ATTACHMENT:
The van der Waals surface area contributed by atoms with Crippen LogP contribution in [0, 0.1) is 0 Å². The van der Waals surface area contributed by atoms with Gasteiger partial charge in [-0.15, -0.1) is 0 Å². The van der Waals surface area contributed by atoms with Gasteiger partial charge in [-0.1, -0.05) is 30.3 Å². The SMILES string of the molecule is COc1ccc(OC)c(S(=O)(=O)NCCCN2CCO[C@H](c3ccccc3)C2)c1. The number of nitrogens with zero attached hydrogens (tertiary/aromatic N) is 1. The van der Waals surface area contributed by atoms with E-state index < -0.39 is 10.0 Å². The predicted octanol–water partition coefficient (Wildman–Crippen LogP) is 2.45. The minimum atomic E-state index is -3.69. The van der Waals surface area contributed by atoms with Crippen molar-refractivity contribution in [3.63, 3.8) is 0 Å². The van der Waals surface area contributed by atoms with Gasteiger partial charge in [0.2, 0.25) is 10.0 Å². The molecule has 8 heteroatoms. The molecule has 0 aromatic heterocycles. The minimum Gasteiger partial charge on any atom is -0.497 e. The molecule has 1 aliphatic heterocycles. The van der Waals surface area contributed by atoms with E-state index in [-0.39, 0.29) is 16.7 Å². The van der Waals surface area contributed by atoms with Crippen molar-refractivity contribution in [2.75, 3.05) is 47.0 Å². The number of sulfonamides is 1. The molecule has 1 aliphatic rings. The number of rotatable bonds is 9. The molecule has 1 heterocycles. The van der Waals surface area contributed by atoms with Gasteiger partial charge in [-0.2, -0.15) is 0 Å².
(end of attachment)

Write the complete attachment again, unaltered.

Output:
The van der Waals surface area contributed by atoms with Crippen LogP contribution in [0, 0.1) is 0 Å². The van der Waals surface area contributed by atoms with Gasteiger partial charge in [-0.15, -0.1) is 0 Å². The van der Waals surface area contributed by atoms with Gasteiger partial charge in [-0.1, -0.05) is 30.3 Å². The SMILES string of the molecule is COc1ccc(OC)c(S(=O)(=O)NCCCN2CCO[C@H](c3ccccc3)C2)c1. The number of nitrogens with zero attached hydrogens (tertiary/aromatic N) is 1. The van der Waals surface area contributed by atoms with E-state index < -0.39 is 10.0 Å². The predicted octanol–water partition coefficient (Wildman–Crippen LogP) is 2.45. The minimum atomic E-state index is -3.69. The van der Waals surface area contributed by atoms with Crippen molar-refractivity contribution in [3.63, 3.8) is 0 Å². The van der Waals surface area contributed by atoms with Gasteiger partial charge in [0.2, 0.25) is 10.0 Å². The molecule has 8 heteroatoms. The molecule has 0 aromatic heterocycles. The minimum Gasteiger partial charge on any atom is -0.497 e. The molecule has 1 aliphatic heterocycles. The van der Waals surface area contributed by atoms with E-state index in [-0.39, 0.29) is 16.7 Å². The van der Waals surface area contributed by atoms with Crippen molar-refractivity contribution in [2.75, 3.05) is 47.0 Å². The number of sulfonamides is 1. The molecule has 1 aliphatic rings. The number of rotatable bonds is 9. The molecule has 1 heterocycles. The van der Waals surface area contributed by atoms with Gasteiger partial charge in [-0.2, -0.15) is 0 Å².